LEGO builder Hyungmin Park has brought something incredible to life. The many official iterations of the Harry Potter universe from LEGO have granted many builders the parts, concepts and construction ideas to achieve so much, and LEGO fans have responded with countless adaptations in a wide range of scales. But when I saw this new Hogwarts castle, I had to rub my eyes. I already have a love for both minifig and microscale builds, but here they work together to create a great forced perspective, all the while being impeccably lit with a huge amount of LEDs.
The Hogwarts Castle is as iconic as a pop culture building could be, and Hyungmin Park’s rendition is just stunning. The main structure of the building has been predominantly locked into microscale, with the odd exception of a well-placed minifig scale scene, reminding me a bit of the giant official LEGO microscale Hogwarts Castle. But this does two things: it allows the viewer to soak in some of their favorite scenes, and it gives some great forced-perspective photos. Having them completely lit up, only enhances the experience even more.
The first scene to grab me was the Quidditch pitch. This angle really captures Harry’s first game, in the split second before he realises the Golden Snitch is directly above him.
Another brilliant shot brought to life and captured beautifully is Harry’s final duel against Voldemort. Though the backdrop isn’t a half-destroyed castle, it adds a clever connection while highlighting the impressive lights show up front. The sheer force of magic has been achieved exquisitely with the help of some aptly placed power bursts.
Leaving the best to last, The Great Lake, otherwise know as the Black Lake, lies south of the Hogwarts castle. In The Philosophers Stone, being Harry’s first year, he and all the other first years travel by enchanted boats to the boathouse. This scene has been encapsulated perfectly. The depth in the photos while looking from a minifigs perspective is excellent. Even the reflections are ace. It really captures the impressive size of the School of Witchcraft and Wizardry.
Hyungmin Park has incorporated so many beautiful elements, including relevant places that don’t fit directly into the related landscape of the school grounds, namely the addition of Kings Cross train station. A microscale (or perhaps the slightly larger midi scale) version has been included onto the side next to the Herbology labs off the East Wing, also known as the Hogwarts greenhouses. This scale adaptation is a notable addition, as it houses a functional minifig-scale Hogwarts Express, which then travels around the perimeter of the entire build. This simple mechanism brings movement as well as lighting, which ties the story together nicely.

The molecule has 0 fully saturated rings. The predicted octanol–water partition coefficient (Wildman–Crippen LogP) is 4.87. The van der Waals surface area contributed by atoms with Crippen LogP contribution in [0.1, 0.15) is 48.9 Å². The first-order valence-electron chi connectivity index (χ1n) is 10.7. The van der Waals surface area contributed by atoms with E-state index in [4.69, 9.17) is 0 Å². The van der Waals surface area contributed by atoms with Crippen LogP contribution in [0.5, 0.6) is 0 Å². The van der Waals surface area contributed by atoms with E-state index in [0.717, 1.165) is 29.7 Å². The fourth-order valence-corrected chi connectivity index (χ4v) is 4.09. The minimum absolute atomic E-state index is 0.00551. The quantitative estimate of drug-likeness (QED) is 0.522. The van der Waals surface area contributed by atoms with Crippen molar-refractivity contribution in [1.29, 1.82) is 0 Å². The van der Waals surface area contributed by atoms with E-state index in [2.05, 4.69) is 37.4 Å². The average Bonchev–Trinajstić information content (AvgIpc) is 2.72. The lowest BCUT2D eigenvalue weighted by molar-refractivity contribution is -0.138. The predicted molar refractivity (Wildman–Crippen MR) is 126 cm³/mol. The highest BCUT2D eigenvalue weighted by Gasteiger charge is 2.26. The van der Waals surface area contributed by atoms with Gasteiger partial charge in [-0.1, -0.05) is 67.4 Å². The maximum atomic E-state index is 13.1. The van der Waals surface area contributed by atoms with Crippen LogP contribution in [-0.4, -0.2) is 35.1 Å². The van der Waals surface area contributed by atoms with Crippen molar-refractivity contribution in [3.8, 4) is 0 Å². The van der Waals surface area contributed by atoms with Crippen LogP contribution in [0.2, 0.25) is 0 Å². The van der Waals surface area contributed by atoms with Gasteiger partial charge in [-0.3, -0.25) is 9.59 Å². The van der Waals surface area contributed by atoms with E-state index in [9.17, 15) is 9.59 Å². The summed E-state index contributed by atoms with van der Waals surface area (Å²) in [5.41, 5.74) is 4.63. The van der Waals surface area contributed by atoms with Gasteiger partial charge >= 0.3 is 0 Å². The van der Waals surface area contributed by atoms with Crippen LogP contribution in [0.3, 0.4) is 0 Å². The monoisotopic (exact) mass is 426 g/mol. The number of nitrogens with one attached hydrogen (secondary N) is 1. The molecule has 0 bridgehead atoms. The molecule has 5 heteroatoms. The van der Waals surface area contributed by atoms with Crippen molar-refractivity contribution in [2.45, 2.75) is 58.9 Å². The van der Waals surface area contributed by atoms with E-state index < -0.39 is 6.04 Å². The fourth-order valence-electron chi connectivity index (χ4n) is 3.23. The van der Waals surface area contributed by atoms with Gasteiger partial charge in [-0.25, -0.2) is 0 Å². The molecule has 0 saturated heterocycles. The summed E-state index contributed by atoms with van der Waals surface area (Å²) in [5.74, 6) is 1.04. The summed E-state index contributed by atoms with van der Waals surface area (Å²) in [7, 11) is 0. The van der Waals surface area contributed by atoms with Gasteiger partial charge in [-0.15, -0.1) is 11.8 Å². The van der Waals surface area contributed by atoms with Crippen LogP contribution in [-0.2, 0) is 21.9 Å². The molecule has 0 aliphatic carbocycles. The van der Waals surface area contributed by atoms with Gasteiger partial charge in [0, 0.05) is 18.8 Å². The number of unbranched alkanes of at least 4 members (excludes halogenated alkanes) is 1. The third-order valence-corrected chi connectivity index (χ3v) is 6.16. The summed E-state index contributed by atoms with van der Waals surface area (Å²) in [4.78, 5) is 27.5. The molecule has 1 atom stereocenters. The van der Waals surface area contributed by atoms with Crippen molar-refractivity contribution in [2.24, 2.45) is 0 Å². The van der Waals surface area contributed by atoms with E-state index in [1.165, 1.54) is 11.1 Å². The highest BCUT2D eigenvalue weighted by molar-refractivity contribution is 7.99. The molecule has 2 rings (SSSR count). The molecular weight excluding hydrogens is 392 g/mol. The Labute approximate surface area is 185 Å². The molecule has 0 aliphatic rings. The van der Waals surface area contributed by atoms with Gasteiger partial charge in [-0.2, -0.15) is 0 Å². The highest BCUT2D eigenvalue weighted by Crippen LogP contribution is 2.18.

The Clock Tower leading into the Hospital wing and Quad is also a pleasing inclusion, and if you look close you can spy a gorgeous declaration of love for Hermione by Ron. The shaping on the front of the Clock Tower is impeccable, given the nature of such a quirky and magical building. The sporadic lighting in the windows on the roof section really bring this night shot home, making me curious as to what is going on up in the rafters of such an old section of the castle.
The Astronomy Tower is also extremely impressive with its multiple protruding secondary towers. This is such a beautiful section of the castle that I’m really glad it wasn’t excluded.
If you’d like to get a better idea of just how big the model is, the builder has included a substantially brighter photo with broader lighting that shows off better details of the broader model. This singular exposé shows off the scale in an unprecedented way. How interesting is the difference in feeling between the contrasting photos? Hyungmin Park doesn’t say how many pieces he used in the model, but given its scale, it’s reasonable to guess it took at least a few hundred thousand bricks.
There are so many details to go through, that to explain them all here would become a tome to read. Do check out all the incredible details throughout Hyungmin Park’s album. Then, when you’re done, come and check out a complete Minifigure-scale Hogwarts made from over 400,000 pieces.